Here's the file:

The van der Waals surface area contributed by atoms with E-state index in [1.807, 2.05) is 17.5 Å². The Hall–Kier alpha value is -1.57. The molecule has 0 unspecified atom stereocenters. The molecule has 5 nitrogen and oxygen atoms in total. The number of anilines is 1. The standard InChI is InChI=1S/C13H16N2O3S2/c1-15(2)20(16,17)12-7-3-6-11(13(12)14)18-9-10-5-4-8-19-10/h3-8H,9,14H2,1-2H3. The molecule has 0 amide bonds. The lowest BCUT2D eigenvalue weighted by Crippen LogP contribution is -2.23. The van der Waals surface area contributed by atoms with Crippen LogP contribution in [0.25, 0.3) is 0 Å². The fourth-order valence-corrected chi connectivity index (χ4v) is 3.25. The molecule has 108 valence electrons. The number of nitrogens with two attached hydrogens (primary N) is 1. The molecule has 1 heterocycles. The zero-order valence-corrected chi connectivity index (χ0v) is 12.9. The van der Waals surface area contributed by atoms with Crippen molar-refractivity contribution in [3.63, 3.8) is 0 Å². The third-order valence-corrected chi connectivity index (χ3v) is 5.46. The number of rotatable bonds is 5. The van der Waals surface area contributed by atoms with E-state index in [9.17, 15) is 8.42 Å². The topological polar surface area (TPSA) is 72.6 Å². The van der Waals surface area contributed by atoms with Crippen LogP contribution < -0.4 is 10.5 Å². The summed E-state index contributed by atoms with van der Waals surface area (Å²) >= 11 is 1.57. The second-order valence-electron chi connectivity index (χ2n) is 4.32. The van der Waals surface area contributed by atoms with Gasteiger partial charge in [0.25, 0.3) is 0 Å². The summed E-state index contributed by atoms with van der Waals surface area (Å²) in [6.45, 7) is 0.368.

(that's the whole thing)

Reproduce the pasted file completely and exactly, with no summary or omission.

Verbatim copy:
The van der Waals surface area contributed by atoms with E-state index in [1.807, 2.05) is 17.5 Å². The Hall–Kier alpha value is -1.57. The molecule has 0 unspecified atom stereocenters. The molecule has 5 nitrogen and oxygen atoms in total. The number of anilines is 1. The standard InChI is InChI=1S/C13H16N2O3S2/c1-15(2)20(16,17)12-7-3-6-11(13(12)14)18-9-10-5-4-8-19-10/h3-8H,9,14H2,1-2H3. The molecule has 0 amide bonds. The lowest BCUT2D eigenvalue weighted by Crippen LogP contribution is -2.23. The van der Waals surface area contributed by atoms with Crippen LogP contribution in [0.25, 0.3) is 0 Å². The fourth-order valence-corrected chi connectivity index (χ4v) is 3.25. The molecule has 108 valence electrons. The number of nitrogens with two attached hydrogens (primary N) is 1. The molecule has 1 heterocycles. The zero-order valence-corrected chi connectivity index (χ0v) is 12.9. The van der Waals surface area contributed by atoms with Crippen molar-refractivity contribution in [3.63, 3.8) is 0 Å². The third-order valence-corrected chi connectivity index (χ3v) is 5.46. The number of rotatable bonds is 5. The van der Waals surface area contributed by atoms with E-state index in [9.17, 15) is 8.42 Å². The topological polar surface area (TPSA) is 72.6 Å². The van der Waals surface area contributed by atoms with Crippen LogP contribution < -0.4 is 10.5 Å². The summed E-state index contributed by atoms with van der Waals surface area (Å²) >= 11 is 1.57. The second-order valence-electron chi connectivity index (χ2n) is 4.32. The van der Waals surface area contributed by atoms with Gasteiger partial charge in [0.25, 0.3) is 0 Å². The summed E-state index contributed by atoms with van der Waals surface area (Å²) in [6.45, 7) is 0.368.